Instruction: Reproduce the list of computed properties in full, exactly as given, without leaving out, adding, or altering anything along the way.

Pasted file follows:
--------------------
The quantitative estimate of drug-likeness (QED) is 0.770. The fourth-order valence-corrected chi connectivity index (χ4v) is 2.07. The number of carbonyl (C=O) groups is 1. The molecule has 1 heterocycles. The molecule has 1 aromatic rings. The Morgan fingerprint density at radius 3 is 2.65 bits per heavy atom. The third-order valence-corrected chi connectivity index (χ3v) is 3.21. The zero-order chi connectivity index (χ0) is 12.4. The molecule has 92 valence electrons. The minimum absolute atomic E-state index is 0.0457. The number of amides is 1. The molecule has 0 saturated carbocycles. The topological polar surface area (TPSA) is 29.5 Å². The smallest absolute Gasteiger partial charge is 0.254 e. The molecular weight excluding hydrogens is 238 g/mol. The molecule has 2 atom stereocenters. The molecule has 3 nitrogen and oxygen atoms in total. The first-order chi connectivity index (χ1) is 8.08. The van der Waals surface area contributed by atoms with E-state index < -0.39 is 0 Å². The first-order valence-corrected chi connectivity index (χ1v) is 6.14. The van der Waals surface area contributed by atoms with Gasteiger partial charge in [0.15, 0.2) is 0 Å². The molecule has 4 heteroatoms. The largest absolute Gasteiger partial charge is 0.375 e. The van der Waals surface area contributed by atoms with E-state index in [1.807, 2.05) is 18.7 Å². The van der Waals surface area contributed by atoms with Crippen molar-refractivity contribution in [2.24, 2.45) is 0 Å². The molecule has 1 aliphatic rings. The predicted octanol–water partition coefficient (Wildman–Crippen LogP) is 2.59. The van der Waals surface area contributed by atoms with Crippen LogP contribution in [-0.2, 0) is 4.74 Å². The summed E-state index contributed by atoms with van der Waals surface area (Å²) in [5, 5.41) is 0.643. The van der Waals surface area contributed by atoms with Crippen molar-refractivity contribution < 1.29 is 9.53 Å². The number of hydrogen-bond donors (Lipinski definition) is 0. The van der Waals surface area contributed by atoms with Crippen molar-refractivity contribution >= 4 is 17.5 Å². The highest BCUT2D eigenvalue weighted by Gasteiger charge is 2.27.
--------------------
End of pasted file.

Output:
The quantitative estimate of drug-likeness (QED) is 0.770. The fourth-order valence-corrected chi connectivity index (χ4v) is 2.07. The number of carbonyl (C=O) groups is 1. The molecule has 1 heterocycles. The molecule has 1 aromatic rings. The Morgan fingerprint density at radius 3 is 2.65 bits per heavy atom. The third-order valence-corrected chi connectivity index (χ3v) is 3.21. The zero-order chi connectivity index (χ0) is 12.4. The molecule has 92 valence electrons. The minimum absolute atomic E-state index is 0.0457. The number of amides is 1. The molecule has 0 saturated carbocycles. The topological polar surface area (TPSA) is 29.5 Å². The smallest absolute Gasteiger partial charge is 0.254 e. The molecular weight excluding hydrogens is 238 g/mol. The molecule has 2 atom stereocenters. The molecule has 3 nitrogen and oxygen atoms in total. The first-order chi connectivity index (χ1) is 8.08. The van der Waals surface area contributed by atoms with E-state index < -0.39 is 0 Å². The first-order valence-corrected chi connectivity index (χ1v) is 6.14. The van der Waals surface area contributed by atoms with Gasteiger partial charge in [0.15, 0.2) is 0 Å². The molecule has 4 heteroatoms. The largest absolute Gasteiger partial charge is 0.375 e. The van der Waals surface area contributed by atoms with E-state index in [1.807, 2.05) is 18.7 Å². The van der Waals surface area contributed by atoms with Crippen molar-refractivity contribution in [2.24, 2.45) is 0 Å². The molecule has 1 aliphatic rings. The predicted octanol–water partition coefficient (Wildman–Crippen LogP) is 2.59. The van der Waals surface area contributed by atoms with Crippen LogP contribution in [-0.2, 0) is 4.74 Å². The summed E-state index contributed by atoms with van der Waals surface area (Å²) in [5, 5.41) is 0.643. The van der Waals surface area contributed by atoms with Crippen molar-refractivity contribution < 1.29 is 9.53 Å². The number of hydrogen-bond donors (Lipinski definition) is 0. The van der Waals surface area contributed by atoms with Crippen molar-refractivity contribution >= 4 is 17.5 Å². The highest BCUT2D eigenvalue weighted by Gasteiger charge is 2.27.